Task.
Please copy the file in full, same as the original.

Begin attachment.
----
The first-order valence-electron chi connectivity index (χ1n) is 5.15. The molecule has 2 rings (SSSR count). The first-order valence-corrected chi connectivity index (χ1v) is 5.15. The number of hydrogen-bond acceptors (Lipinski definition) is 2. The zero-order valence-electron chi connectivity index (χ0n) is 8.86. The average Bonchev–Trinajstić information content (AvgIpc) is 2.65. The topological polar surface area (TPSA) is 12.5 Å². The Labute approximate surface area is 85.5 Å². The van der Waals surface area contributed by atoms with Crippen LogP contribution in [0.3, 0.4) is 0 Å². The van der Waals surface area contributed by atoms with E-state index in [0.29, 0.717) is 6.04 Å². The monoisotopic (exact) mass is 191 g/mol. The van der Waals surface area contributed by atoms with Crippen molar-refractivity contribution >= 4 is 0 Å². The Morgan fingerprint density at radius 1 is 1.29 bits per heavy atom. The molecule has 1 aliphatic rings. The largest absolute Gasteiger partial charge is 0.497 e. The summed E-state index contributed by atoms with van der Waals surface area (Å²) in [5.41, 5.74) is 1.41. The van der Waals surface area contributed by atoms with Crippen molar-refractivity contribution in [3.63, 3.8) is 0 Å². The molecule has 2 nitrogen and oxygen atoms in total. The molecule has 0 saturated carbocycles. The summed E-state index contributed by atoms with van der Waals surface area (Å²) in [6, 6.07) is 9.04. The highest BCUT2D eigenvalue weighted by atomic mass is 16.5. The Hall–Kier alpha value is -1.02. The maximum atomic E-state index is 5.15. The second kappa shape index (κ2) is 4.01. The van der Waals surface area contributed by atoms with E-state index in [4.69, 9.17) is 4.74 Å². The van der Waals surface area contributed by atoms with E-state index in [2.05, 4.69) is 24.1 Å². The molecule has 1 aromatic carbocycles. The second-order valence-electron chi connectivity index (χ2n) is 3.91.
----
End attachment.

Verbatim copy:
The first-order valence-electron chi connectivity index (χ1n) is 5.15. The molecule has 2 rings (SSSR count). The first-order valence-corrected chi connectivity index (χ1v) is 5.15. The number of hydrogen-bond acceptors (Lipinski definition) is 2. The zero-order valence-electron chi connectivity index (χ0n) is 8.86. The average Bonchev–Trinajstić information content (AvgIpc) is 2.65. The topological polar surface area (TPSA) is 12.5 Å². The Labute approximate surface area is 85.5 Å². The van der Waals surface area contributed by atoms with Crippen LogP contribution in [0.3, 0.4) is 0 Å². The van der Waals surface area contributed by atoms with E-state index in [0.29, 0.717) is 6.04 Å². The monoisotopic (exact) mass is 191 g/mol. The van der Waals surface area contributed by atoms with Crippen molar-refractivity contribution >= 4 is 0 Å². The Morgan fingerprint density at radius 1 is 1.29 bits per heavy atom. The molecule has 1 aliphatic rings. The largest absolute Gasteiger partial charge is 0.497 e. The summed E-state index contributed by atoms with van der Waals surface area (Å²) in [5.41, 5.74) is 1.41. The van der Waals surface area contributed by atoms with Crippen molar-refractivity contribution in [3.63, 3.8) is 0 Å². The molecule has 2 nitrogen and oxygen atoms in total. The molecule has 0 saturated carbocycles. The summed E-state index contributed by atoms with van der Waals surface area (Å²) in [6, 6.07) is 9.04. The highest BCUT2D eigenvalue weighted by atomic mass is 16.5. The Hall–Kier alpha value is -1.02. The maximum atomic E-state index is 5.15. The second kappa shape index (κ2) is 4.01. The van der Waals surface area contributed by atoms with E-state index in [4.69, 9.17) is 4.74 Å². The van der Waals surface area contributed by atoms with E-state index in [2.05, 4.69) is 24.1 Å². The molecule has 1 aromatic carbocycles. The second-order valence-electron chi connectivity index (χ2n) is 3.91.